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. Last Updated: 07/27/2016

High-Tech Stock Slump Puts the Breaks on IPOs




LONDON -- Some big British firms delayed plans to go public Tuesday as investors shunned Internet stocks, leaving the biggest and most eagerly anticipated debutante, online bank Egg, examining its options.


Life office Prudential Securities capped a day of hand-wringing over the global slump in high-tech stocks, saying it was examining its plans to float Egg next month in the light of market conditions.


Egg is estimated to be valued at between pounds 1.5 billion and pounds 2 billion ($2.22 billion and $3 billion), which would make it one of the biggest London flotations this year.


"No decision has been taken on the exact timing of that announcement," said a Prudential spokesman.


"Market conditions are an important factor and the company will continue to examine the situation in light of this."


Prudential is due to publish its prospectus for Egg this week. But, for many British companies, the new bear market in technology, telecom and media stocks has proven to be unnerving.


Internet firm Telecity pulled its London listing, which was expected to value it at around pounds 690 million, on the day it was to have begun trading.


Corporate wireless services firm Project Telecom followed suit, halting its Tuesday flotation, which would have valued it at around pounds 250 million, but said it still planned to float, possibly as early as next week.


"Investors are finding it difficult to make decisions in these conditions, and they need a little more time," said a broker at its banker, Cazenove.


Computacenter delayed this month's flotation of its Biomni e-commerce joint venture - initially estimated to value the unit at pounds 715 million - until at least July.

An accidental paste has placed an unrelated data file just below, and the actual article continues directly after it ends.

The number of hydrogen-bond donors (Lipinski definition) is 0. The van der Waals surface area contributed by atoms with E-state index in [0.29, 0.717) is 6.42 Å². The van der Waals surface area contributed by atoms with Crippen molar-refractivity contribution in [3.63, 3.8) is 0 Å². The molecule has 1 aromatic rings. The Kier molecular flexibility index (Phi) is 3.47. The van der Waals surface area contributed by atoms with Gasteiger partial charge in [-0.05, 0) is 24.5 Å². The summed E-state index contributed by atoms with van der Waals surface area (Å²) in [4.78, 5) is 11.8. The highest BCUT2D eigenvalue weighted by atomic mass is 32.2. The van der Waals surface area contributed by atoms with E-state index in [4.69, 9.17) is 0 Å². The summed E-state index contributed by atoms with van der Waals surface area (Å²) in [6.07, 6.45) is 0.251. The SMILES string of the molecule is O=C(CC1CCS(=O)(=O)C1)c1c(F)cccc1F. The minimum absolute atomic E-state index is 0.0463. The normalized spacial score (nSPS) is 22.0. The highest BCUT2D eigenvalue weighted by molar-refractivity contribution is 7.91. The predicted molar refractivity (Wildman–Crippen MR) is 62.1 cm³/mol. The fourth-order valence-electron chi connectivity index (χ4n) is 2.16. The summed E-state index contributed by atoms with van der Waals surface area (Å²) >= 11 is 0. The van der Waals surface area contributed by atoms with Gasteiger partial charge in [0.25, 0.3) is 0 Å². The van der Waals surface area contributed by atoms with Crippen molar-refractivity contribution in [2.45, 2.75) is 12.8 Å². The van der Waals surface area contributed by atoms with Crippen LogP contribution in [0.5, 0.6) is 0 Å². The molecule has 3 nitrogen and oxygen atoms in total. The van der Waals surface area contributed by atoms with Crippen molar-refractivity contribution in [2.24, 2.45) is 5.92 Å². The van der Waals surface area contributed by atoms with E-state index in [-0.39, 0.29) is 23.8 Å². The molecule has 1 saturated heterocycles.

The freezes come a week after British-based online clothing retailer boo.com became Europe's biggest dot-com failure, sending jitters into a market unnerved by U.S. falls.


On Monday, British digital television company Static 2358 said it had also put its flotation plans on ice after signing up France's Canal Plus as a new strategic investor.


But Static, which had been due to unveil details of its flotation Tuesday, denied market turbulence was to blame for the change of plan and said it was simply "not the time to repackage the deal to include the Canal Plus deal." In the two months since storms hit the high-tech sector, ending a spell of uninterrupted sunshine, investors have run fastest from pure Internet business-to-consumer companies.


Tuesday's stalled initial public offerings also show this area is in some trouble and the unease has spread as the general market flounders.


L. Gardner Group PLC, a British aerospace engineer, shelved plans to demerge and float its advertising-to-shelving Direct Message business due to market conditions.


Opal Telecom, which resells spare calling capacity on other networks, also delayed its flotation.


The news was not all bad with other companies, even high-tech ones, saying they would plough on - or even announcing new flotations.


Orchestream, which develops software to prioritize data travelling on Internet protocol networks, said it would seek a full listing this summer via an offering of new and existing shares. Sources said the company was looking to raise around pounds 50 million in a flotation that would value Orchestream at around pounds 200 million.